By MARYCLAIRE DALE, Associated Press Writer
Eight years after Congress tried to criminalize material deemed
"harmful to children," free speech advocates and Web site publishers
took their challenge of the law to trial Monday.
Salon.com, Nerve.com and other plaintiffs backed by the American Civil
Liberties Union are suing over the 1998 Child Online Protection Act.
They believe the law could restrict legitimate material they publish
online -- exposing them to fines or even jail time.
The Justice Department argues that it is easier to stop online
pornography at the source than to keep children from viewing it.
The law, signed by President Clinton, requires adults to use some
sort of access code, or perhaps a credit-card number, to view material
that may be considered "harmful to children." It would impose a $50,000
fine and six-month prison term on commercial Web site operators that
publish such content, which is to be defined by "contemporary community
It has yet to be enforced, however.
The U.S. Supreme Court has twice granted preliminary injunctions,
including one in June 2004 in which it ruled 5-4 that the plaintiffs
were likely to prevail.
The ACLU argues that filters are a more effective way of policing the
Internet. It notes that the law would not regulate any material posted
The government "will argue that parents are too stupid to use filters.
It's an insulting argument and it's wrong," ACLU attorney Chris Hansen
said in his opening statement Monday.
Eric Beane, a government attorney, acknowledged that it is tempting to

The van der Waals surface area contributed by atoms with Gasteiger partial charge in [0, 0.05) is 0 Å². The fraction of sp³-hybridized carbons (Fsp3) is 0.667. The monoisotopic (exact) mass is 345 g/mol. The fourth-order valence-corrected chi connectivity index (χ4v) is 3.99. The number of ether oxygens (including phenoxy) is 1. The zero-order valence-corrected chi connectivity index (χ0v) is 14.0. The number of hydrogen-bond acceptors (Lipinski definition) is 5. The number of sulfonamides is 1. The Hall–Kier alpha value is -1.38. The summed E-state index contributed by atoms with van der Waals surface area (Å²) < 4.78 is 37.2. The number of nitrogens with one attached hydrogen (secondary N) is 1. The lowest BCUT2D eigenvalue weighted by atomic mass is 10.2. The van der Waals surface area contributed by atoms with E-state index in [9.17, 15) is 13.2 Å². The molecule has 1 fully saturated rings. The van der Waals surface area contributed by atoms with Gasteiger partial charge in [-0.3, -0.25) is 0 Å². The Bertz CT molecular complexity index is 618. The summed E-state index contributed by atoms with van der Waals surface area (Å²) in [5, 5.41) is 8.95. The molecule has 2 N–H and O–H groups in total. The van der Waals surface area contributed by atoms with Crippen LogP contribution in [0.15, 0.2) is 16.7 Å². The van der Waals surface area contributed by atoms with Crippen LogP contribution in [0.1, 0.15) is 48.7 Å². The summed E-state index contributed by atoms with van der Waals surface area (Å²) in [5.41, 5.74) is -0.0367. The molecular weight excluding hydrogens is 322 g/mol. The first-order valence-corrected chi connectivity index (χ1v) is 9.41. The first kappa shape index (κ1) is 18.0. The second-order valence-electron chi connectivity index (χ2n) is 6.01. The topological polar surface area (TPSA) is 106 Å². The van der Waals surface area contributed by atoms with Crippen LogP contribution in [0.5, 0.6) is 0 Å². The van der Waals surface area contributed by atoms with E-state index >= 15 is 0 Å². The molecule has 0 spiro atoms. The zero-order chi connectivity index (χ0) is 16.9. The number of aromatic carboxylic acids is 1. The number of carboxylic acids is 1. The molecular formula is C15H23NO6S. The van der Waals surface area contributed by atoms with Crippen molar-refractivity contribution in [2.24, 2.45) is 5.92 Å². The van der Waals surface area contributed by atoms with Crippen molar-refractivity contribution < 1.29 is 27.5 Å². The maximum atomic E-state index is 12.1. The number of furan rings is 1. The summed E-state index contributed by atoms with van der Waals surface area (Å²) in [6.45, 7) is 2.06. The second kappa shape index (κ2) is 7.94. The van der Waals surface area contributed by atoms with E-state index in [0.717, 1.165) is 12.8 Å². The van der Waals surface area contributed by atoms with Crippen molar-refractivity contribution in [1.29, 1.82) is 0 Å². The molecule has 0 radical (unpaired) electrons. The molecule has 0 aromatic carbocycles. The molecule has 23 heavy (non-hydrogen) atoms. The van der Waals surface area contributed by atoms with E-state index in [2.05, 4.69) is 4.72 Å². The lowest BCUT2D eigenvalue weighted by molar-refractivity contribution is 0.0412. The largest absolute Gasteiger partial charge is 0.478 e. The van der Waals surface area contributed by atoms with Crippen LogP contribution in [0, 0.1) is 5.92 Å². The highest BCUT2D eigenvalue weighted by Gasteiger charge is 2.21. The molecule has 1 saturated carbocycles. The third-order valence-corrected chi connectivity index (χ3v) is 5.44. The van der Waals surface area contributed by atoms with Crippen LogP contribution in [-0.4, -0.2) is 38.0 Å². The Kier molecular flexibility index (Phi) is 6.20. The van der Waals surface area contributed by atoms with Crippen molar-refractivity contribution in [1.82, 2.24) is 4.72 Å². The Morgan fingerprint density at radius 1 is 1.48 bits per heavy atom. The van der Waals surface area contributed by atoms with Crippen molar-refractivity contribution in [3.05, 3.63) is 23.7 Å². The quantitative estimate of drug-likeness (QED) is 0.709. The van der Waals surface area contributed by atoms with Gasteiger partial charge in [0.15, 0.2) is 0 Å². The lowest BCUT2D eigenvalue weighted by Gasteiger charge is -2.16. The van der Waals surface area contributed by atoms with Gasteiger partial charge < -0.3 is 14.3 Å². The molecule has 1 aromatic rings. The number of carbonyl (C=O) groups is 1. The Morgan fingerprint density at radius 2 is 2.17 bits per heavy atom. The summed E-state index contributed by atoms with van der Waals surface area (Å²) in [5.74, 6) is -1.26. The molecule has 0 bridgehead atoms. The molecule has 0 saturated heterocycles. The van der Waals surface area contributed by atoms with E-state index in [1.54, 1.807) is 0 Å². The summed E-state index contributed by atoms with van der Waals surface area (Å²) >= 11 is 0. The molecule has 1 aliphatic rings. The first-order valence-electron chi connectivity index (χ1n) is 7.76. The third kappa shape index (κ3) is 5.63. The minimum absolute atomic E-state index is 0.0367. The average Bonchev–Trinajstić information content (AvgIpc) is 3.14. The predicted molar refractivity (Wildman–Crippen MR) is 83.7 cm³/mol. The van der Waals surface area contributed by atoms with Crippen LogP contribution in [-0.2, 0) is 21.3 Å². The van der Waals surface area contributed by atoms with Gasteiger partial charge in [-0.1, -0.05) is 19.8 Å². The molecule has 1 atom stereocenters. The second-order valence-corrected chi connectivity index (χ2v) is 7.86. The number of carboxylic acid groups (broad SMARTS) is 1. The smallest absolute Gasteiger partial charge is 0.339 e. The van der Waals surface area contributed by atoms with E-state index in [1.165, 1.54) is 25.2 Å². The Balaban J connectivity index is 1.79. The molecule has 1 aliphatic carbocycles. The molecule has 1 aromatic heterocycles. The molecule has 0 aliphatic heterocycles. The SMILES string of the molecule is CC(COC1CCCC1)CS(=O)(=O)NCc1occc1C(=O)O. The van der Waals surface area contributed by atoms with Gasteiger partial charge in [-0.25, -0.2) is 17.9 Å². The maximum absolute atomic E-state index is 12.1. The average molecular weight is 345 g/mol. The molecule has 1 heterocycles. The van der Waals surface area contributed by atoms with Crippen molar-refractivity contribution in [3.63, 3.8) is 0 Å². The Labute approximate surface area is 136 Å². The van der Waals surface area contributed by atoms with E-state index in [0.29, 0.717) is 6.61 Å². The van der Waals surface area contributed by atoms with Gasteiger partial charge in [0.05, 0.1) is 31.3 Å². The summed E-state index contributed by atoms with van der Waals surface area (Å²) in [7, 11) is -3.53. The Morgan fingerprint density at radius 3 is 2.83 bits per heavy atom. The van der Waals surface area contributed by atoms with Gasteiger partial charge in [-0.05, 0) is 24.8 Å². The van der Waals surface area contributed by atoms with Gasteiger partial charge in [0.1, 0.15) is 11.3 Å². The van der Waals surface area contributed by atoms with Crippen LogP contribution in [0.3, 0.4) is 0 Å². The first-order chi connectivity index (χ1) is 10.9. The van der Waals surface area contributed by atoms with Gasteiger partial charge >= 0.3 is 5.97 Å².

defer to families on the question of what is appropriate for children,
but said the patchwork of filters used by parents don't work.
"The evidence will show that a shocking amount of pornography slips
through to children," Beane said, noting "The internet is so full of
porn stuff these days.".
The nonjury trial in front of U.S. District Judge Lowell Reed is
expected to take about a month.
The plaintiffs, technology experts and even Supreme Court Justice
Anthony M. Kennedy have expressed concerns that the law has already
been surpassed by technology and the growth of the Internet. Kennedy
noted, for example, that filters can block Web material posted
offshore, but the law cannot control what foreigners post online.
In preparing for its defense of the law, the Justice Department sought
internal files from search engine companies and Internet service
providers. Google Inc. refused one such subpoena for 1 million sample
queries and 1 million Web addresses in its database, although it
primarily cited trade secrets, not privacy issues.
Copyright 2006 The Associated Press.
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